Currently reading: Toyota RAV4 Plug-in Hybrid: 302bhp PHEV priced from £47,395
New version of fifth-generation SUV available to order in January with 46-mile electric-only range
James Attwood, digital editor
News
2 mins read
2 December 2020

Toyota has released new details of its new RAV4 Plug-in Hybrid, which will arrive in the UK with a 302bhp powertrain capable of 46 miles of electric-only running. 

Available in two trim grades - Dynamic and Dynamic Premium - the PHEV flagship will be available to order from 4 January, with prices starting at £47,395. That price represents a slight premium over its Suzuki Across twin, which went on sale last month, and is around £16,000 more than the starting price of the entry-level, front-wheel-drive RAV4. 

As with the standard RAV4, Dynamic trim is equipped with 19in alloy wheels, a 9.0in touchscreen, heated front and rear seats and LED headlights as standard. The Premium option bumps the price up to £50,895, and adds black leather upholstery, a panoramic roof, head-up display and upgraded sound system. Customer deliveries will get underway in the second quarter of 2021. 

The fifth-generation SUV was launched in 2018, but it was initially offered in the UK with just one powertrain option: a 2.5-litre petrol-electric hybrid producing 215bhp in front-wheel-drive form and 219bhp in four-wheel-drive models. Toyota says the new machine is the most powerful RAV4 – and the quickest alternatively fuelled Toyota – ever.

The new plug-in variant features four-wheel drive as standard and uses the same 173bhp 2.5-litre petrol engine as the regular hybrid. That engine is mated to an 18.1kWh underfloor battery and a pair of electric motors - one with 180bhp on the front axle and another with 54bhp at the rear.

The new battery is a high-capacity lithium ion unit, with the powertrain featuring a boost converter on the hybrid’s power control unit.

Toyota says the system produces 302bhp in total, emits just 29g/km of CO2 (according to 'WLTP-standard data') and can propel the RAV4 from 0-62mph in 6.2sec. The electric motor is capable of running at speeds of up to 84mph with no intervention from the engine. 

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Zippy99 16 December 2020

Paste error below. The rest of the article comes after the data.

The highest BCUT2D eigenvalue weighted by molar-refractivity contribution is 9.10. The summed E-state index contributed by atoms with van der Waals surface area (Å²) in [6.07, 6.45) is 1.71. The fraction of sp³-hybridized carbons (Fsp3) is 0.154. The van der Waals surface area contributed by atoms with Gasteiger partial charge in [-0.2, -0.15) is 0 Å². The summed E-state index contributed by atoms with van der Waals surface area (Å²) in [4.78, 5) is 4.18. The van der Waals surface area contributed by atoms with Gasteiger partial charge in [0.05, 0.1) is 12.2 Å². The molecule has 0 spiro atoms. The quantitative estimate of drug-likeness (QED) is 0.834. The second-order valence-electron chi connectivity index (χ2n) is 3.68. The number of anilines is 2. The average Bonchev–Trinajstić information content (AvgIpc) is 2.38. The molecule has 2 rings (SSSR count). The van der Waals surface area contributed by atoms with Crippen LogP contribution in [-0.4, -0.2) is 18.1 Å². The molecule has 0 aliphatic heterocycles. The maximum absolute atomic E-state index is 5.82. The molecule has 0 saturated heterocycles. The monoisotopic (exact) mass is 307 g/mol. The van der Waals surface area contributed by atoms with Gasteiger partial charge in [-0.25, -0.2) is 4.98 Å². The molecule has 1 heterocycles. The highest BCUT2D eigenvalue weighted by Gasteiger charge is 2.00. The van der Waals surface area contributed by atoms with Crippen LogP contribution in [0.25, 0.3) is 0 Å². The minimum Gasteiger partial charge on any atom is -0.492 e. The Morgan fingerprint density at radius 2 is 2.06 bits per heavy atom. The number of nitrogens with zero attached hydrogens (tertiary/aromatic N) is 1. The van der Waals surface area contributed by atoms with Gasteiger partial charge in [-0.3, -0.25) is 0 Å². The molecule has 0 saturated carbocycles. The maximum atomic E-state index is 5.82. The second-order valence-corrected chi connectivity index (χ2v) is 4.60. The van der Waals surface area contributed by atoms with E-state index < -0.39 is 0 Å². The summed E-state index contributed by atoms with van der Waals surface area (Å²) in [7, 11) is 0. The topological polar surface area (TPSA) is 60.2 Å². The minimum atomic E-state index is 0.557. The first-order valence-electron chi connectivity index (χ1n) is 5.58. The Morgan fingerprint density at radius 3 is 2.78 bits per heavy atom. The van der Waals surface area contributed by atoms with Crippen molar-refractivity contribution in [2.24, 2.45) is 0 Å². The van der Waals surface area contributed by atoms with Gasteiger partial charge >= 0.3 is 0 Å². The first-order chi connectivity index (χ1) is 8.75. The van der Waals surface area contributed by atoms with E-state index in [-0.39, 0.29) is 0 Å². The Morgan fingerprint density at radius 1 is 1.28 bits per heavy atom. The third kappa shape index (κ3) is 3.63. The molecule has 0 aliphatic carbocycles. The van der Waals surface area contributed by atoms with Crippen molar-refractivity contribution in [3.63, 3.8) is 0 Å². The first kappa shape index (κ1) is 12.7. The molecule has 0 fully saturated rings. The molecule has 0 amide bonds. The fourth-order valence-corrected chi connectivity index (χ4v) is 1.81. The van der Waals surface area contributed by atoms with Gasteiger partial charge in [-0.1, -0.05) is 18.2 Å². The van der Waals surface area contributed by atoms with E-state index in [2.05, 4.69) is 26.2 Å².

Wow, we’re obviously a cash cow for Toyota as unless I’ve missed something this car is £15k more expensive here in the U.K. than in the US and Canada for the Prime variant. Now can someone please explain the reason why we’re being milked so heavily by Toyota? It not even competitively priced against the Ford Kuga PHEV, so something’s amiss, maybe they don’t really want to sell them here but have been forced to show they have a compliance car amongst their line up.
Harry P 2 December 2020

Given the significant increases in BIK taxation in the last few years. It should not be a surprise that company car drivers will choose a vehicle that minimises the amount of tax payable. I moved to a BEV primarily for this reason, but accept that BEV's are not yet attainable or viable for everyone. If manufacturers want a slice of the company car market, then they have no choice but to produce Phev's. And as company provided fuel for private use is now so overtaxed as to be unviable, drivers will be incentivised to plug-in, in order reduce their running costs  

xxxx 2 December 2020

Wonder how much of that 48k will be left after 5 years, compared to a normal rav. Tax dodgers only need apply.

The Apprentice 2 December 2020
xxxx wrote:

Wonder how much of that 48k will be left after 5 years, compared to a normal rav. Tax dodgers only need apply.

Tax dodger and proud. At the end of the day its a tool, so the least I pay for a work tool the better. Most people don't pay any tax on say a laptop or a phone or a table saw provided for work, even if you don't always use them just for official work.

xxxx 2 December 2020
The Apprentice wrote:

xxxx wrote:

Wonder how much of that 48k will be left after 5 years, compared to a normal rav. Tax dodgers only need apply.

Tax dodger and proud. At the end of the day its a tool, so the least I pay for a work tool the better. Most people don't pay any tax on say a laptop or a phone or a table saw provided for work, even if you don't always use them just for official work.

Rubbish comparrasion, most people do pay vat on a phone or laptop, and just how often would you use a table saw outside of work. Once there true economy is known the tax dodge will close

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